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Winter Driving Tips

Get there and back safely

Published in the February 2013 Issue Published online: Feb 28, 2013 White Out & Wide Open—The Blog
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There’s a new blanket of fresh, untouched powder and you can’t wait to be the first one to lay tracks down. The sleds are loaded, your gear is in the truck and you’re ready.

But the new snow that fell in the mountains also covered the valley and the roads on the way to the mountains. You can still get to the mountain, but if you want to get there safely, here are five tips to help you do so.

1. SLOW DOWN. When you see snow, ice, slush or packed snow on the roadway, traction will be reduced. This includes the ability to start, stop and make turns. Whether you use the accelerator, brakes or steering wheel, do it smoothly and slowly. Start stopping sooner and avoid waiting to the last possible moment to stop. When you figure out you can’t stop, you may be on the other side of the intersection or worse, in the path of an oncoming vehicle.

Be careful when crossing bridges and overpasses. They tend to freeze up sooner than the roadway. Be careful in areas that are in the shade. Fresh snow can provide traction, but packed snow can be as treacherous as ice.

2. Wear a seat belt. Statistics tell us that seat belts save lives. The odds of surviving a rollover crash are much greater if you are restrained inside of the vehicle. Wearing a seat belt keeps you from striking objects inside of the vehicle or going through the windshield.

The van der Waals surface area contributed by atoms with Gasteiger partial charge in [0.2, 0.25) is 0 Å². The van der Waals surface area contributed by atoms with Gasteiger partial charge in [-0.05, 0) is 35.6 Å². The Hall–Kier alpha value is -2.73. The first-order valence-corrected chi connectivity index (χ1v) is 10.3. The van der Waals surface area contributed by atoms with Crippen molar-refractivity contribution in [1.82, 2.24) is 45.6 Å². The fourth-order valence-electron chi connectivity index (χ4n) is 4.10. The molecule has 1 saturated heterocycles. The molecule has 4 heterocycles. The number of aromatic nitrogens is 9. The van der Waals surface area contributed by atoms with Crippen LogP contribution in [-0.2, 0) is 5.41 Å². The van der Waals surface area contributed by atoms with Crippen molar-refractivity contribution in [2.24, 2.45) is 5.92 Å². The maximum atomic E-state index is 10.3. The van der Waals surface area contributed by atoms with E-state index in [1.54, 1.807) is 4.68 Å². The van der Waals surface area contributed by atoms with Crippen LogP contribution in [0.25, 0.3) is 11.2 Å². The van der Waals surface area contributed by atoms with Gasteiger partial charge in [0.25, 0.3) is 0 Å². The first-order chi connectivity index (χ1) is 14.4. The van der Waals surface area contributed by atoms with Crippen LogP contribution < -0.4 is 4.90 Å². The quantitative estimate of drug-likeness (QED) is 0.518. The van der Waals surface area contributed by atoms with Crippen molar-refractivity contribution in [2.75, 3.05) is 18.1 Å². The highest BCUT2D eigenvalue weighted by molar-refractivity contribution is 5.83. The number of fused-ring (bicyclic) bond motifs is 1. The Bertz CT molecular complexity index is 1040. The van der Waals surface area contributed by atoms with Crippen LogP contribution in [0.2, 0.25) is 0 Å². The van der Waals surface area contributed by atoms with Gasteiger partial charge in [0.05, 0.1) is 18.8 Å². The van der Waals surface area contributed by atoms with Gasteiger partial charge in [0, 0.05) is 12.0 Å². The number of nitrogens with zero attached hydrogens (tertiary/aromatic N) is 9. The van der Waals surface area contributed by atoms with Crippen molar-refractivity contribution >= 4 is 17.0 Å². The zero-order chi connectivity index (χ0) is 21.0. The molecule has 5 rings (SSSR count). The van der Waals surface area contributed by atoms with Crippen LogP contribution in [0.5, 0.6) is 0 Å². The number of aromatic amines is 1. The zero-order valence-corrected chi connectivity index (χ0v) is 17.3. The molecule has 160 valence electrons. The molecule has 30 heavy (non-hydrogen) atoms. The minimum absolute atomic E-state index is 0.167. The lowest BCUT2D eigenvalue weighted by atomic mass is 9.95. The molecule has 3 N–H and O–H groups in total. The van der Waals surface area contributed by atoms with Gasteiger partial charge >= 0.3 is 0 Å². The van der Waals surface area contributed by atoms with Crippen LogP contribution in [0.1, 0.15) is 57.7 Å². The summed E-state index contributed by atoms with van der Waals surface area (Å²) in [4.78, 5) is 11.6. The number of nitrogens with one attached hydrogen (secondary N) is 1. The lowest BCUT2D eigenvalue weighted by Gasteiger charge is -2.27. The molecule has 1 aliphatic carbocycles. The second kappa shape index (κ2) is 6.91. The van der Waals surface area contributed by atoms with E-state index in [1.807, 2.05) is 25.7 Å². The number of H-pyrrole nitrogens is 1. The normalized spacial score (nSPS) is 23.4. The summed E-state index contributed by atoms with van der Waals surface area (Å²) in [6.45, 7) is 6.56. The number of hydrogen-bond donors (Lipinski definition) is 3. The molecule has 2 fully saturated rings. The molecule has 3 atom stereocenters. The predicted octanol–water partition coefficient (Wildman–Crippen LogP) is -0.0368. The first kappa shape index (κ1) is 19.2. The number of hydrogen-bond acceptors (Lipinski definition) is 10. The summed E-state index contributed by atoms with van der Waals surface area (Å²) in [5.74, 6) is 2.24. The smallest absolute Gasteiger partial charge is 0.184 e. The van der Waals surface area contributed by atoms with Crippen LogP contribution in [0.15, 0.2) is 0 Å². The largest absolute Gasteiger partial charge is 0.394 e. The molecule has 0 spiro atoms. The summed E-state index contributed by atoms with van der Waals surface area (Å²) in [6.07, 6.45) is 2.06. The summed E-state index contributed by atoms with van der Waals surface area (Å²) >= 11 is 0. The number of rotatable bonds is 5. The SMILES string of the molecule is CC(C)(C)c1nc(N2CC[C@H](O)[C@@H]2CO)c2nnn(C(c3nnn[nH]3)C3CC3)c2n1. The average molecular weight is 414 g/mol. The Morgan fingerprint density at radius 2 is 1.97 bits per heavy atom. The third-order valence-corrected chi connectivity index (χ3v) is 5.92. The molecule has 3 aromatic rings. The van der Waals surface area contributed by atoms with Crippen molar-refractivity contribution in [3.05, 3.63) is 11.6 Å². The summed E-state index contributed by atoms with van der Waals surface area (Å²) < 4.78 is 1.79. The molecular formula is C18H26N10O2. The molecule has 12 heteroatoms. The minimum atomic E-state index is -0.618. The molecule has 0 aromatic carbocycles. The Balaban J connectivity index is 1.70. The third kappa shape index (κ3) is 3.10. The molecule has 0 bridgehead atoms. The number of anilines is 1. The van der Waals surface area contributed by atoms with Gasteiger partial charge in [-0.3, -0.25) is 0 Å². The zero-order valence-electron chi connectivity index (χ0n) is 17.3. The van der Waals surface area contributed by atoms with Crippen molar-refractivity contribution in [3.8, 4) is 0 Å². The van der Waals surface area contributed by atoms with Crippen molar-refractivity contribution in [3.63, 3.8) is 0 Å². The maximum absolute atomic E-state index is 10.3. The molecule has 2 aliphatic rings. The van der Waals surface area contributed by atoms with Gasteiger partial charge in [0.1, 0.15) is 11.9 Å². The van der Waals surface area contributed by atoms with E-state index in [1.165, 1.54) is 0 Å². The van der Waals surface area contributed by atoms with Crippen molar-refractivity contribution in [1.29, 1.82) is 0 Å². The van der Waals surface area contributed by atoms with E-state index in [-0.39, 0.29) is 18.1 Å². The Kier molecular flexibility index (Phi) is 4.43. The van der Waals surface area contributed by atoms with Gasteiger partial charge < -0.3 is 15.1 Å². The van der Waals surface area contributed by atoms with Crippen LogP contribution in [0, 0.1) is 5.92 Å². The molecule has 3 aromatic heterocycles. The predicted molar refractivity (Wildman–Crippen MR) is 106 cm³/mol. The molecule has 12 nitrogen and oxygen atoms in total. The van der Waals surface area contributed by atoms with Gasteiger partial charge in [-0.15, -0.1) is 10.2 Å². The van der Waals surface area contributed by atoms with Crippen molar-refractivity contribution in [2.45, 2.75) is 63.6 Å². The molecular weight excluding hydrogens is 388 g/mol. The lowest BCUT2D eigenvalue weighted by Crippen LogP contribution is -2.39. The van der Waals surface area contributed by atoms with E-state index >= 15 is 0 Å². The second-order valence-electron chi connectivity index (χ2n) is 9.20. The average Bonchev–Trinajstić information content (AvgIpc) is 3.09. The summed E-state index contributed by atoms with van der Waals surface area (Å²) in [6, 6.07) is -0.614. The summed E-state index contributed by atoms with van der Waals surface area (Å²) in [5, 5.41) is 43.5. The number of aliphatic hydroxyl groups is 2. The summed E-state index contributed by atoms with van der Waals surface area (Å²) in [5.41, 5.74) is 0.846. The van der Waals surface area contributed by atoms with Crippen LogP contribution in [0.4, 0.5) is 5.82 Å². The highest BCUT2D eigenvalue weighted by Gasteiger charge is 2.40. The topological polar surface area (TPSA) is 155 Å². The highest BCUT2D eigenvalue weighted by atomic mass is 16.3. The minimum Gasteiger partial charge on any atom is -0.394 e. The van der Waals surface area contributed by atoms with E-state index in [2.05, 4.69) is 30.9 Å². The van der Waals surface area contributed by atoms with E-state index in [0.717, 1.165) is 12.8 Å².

You should hit the airbag instead of the airbag hitting you. The airbag deploys at 200 mph. Keep children restrained in age-appropriate safety devices. The law also requires occupants to be restrained.

3. Give yourself plenty of time to arrive at your destination. Watch weather and road reports in the area you plan to travel to and through. If the forecast calls for severe winter weather you may want to rethink your travel plans. Tell someone of your destination and your proposed route of travel although that may change due to weather conditions.

4. Make sure your vehicle is prepared for winter weather. Have your vehicle checked, including the fluids, battery, charging system, lights and wiper blades. Wipers tend to be forgotten until they are needed. Check the tires for the proper inflation and tread depth. Tires with the proper tread depth provide better traction on adverse conditions.

5. If you have the terrible misfortune to get stranded in severe weather, stay with your vehicle. If you leave the roadway, try and go off in a straight line forward. There is protection in the front end of the vehicle. You may also be able to avoid a rollover. Run the heater in short intervals to stay warm.

Make sure to keep snow from building up and covering up the exhaust pipe. Carbon monoxide poisoning could occur. Keep an emergency kit in your vehicle. Include items such as a first aid kit, food, water, flashlight with extra batteries, extra clothes, boots, socks, gloves and other items that you believe are necessary.

Carry a cell phone along with a charger. Calling for help could save you from a long night or two in the snow. Most 911 systems can pinpont your location.

Above all, drive safely and arrive alive.